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MultiVersus review: corporate-mandated fighting game fun

Batman and Shaggy stand back-to-back as other characters fight in MultiVersus key art.
MultiVersus
“MultiVersus feels like a corporate product, but Player First Games gets the most out of its ridiculous premise.”
Pros
  • Stands out from Smash Bros.
  • Smart RPG influence
  • Varied fighter move sets
  • Pretty visuals
  • Cross-play and rollback netcode
Cons
  • Boring UI
  • Perk system
  • Annoying microtransactions

MultiVersus is the new hotness in the fighting game scene since its free-to-play open beta launch on July 26. A giant crossover game for Warner Bros. properties, the platform fighter features a wide range of WB characters, from the snarky rabbit Bugs Bunny to the deadly assassin Arya Stark to the Space Jam: A New Legacy version of real-life basketball player LeBron James.

Yes, that’s an actual sentence that applies to a new video game in 2022.

MultiVersus can feel like a mandated corporate product in many ways with its plain UI, the plethora of microtransactions, and the vast amount of included IP. Thankfully, the developers at Player First Games still crafted a fighting game that’s cooperatively fun at its core, with a take on the platform genre that is wholly unique. If you can get past the more clinical elements of MultiVersus, you’ll find one of the most enjoyable new fighting games for casual players since Super Smash Bros. Ultimate.

Smashing expectations

MultiVersus is clearly — very clearly –inspired by the Super Smash Bros. series. It’s a crossover platform fighter where movement and platforming are just as important as fighting. That said, it stands on its own with some unique mechanics and a different overall game feel. While many Smash clones try to directly copy the movement of Super Smash Bros. Melee, MultiVersus is more concerned with creating a diverse roster with some mechanics not seen often in other fighting games.

MultiVersus’ characters all have wildly different mechanics and are split into different classes: Brawler, Mage, Assassin, Support, and Tank. Brawlers can deal a lot of damage, Tanks can take a lot of hits, Mages use technical ranged attacks, Support characters focus on buffs and debuff in co-op play, and Assassins are fast glass cannons that can deal a lot of damage but can’t always take it. This unique RPG layer makes MultiVersus stand out in a way that has nothing to do with its roster of famous characters.

Tom and Jerry, Stephen Universe, Superman, and Shaggy fight in MultiVersus.

Still, each character’s move set is full of references and mechanics that make those characters fit in a platform fighter setup. Many of Tom & Jerry’s attacks come from the cat trying to catch the mouse. LeBron James is constantly throwing his ball and dunking on his opponents. The Iron Giant is a towering character that’s tougher to knock back than others in the MultiVersus lineup. There are so many unique mechanics at play that the game needs a terminology glossary. While that’s a bit daunting, learning and discovering the ins and outs of each character on the roster over time is also fun.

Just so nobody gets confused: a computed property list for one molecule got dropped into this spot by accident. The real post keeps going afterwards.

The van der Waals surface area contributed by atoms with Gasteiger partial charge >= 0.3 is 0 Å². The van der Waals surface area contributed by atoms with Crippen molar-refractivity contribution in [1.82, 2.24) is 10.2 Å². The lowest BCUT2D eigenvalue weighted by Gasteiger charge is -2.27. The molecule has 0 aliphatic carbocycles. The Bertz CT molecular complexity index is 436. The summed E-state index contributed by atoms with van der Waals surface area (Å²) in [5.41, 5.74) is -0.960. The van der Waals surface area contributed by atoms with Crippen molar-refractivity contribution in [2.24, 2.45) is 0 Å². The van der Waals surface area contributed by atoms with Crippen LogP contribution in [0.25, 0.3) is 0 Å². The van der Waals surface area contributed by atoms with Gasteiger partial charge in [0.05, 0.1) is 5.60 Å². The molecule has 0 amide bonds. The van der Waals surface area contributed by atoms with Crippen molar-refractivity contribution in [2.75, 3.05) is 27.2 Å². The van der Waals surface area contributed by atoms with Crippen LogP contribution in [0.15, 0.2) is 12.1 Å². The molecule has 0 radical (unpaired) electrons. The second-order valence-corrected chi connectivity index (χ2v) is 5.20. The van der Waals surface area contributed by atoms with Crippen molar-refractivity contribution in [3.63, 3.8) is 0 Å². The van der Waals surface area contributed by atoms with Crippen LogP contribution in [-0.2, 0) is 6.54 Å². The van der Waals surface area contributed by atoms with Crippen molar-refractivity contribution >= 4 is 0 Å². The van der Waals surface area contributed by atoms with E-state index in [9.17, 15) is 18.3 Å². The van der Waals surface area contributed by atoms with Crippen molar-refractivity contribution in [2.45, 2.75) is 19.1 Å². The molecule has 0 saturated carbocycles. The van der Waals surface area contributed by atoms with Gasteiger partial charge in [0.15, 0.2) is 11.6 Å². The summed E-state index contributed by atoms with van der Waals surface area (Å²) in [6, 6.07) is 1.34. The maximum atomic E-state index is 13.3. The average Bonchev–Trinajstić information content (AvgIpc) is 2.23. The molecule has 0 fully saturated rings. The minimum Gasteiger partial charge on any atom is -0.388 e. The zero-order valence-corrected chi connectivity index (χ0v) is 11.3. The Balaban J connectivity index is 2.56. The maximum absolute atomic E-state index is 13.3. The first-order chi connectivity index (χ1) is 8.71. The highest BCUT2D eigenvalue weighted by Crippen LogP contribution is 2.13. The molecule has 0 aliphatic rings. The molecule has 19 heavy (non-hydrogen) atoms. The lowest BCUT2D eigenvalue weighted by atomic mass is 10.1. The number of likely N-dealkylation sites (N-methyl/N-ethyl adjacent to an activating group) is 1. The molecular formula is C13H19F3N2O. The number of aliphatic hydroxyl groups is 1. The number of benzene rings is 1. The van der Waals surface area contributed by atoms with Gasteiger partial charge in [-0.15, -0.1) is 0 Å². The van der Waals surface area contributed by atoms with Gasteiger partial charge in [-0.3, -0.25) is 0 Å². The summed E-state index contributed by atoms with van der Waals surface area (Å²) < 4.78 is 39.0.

There are still some homages to the Super Smash Bros. series, and they show up in interesting places. I would not have guessed that Arya Stark would have Kirby’s copying ability or that Garnet would have a variation of Snake’s rocket. Still, these references end at the basic premise and some cheeky nods, which is why MultiVersus can maintain its unique identity.

I can see every character being quite fun to use no matter the mode.

MultiVersus also stands out because of its focus on cooperative play. Player First Games stress that 2v2 is the best way to play the game, and all the characters feel like they are built for that mode. Some characters can buff their allies’ attacks or prevent them from being launched on the next hit, while others, like the brand new character Reindog, can tether to their partner and drag them back to the stage if they are knocked offscreen.

With multiple air dodges, jumps, and special abilities, MultiVersus is intense in the air and on the ground. Some characters, specifically in the support and mage classes, feel harder to use in 1v1 or free-for-all settings against brawler that can quickly KO them, but in the hands of the right player, I can see every character being quite fun to use no matter the mode.

WB characters fight in MultiVersus.

Because MultiVersus isn’t trying to live in Super Smash Bros. Melee or Ultimate’s shadow, it stands on its own as a solid platform fighter without the need for comparison. This game is more than just its fighting, though, and that’s where some problems start to arise.

The free-to-play factor

MultiVersus is a free-to-play fighting game across all platforms. While you need a WB Games account, anyone can download it and play with the two bi-weekly free characters until they earn enough in-game currency or spend enough real money to acquire the other characters. Part of the platform fighter’s appeal is that it’s more digestible for casual players than a hardcore fighting game like Guilty Gear Strive, so this approach is a wise decision for MultiVersus overall. It isn’t a flawless one, though.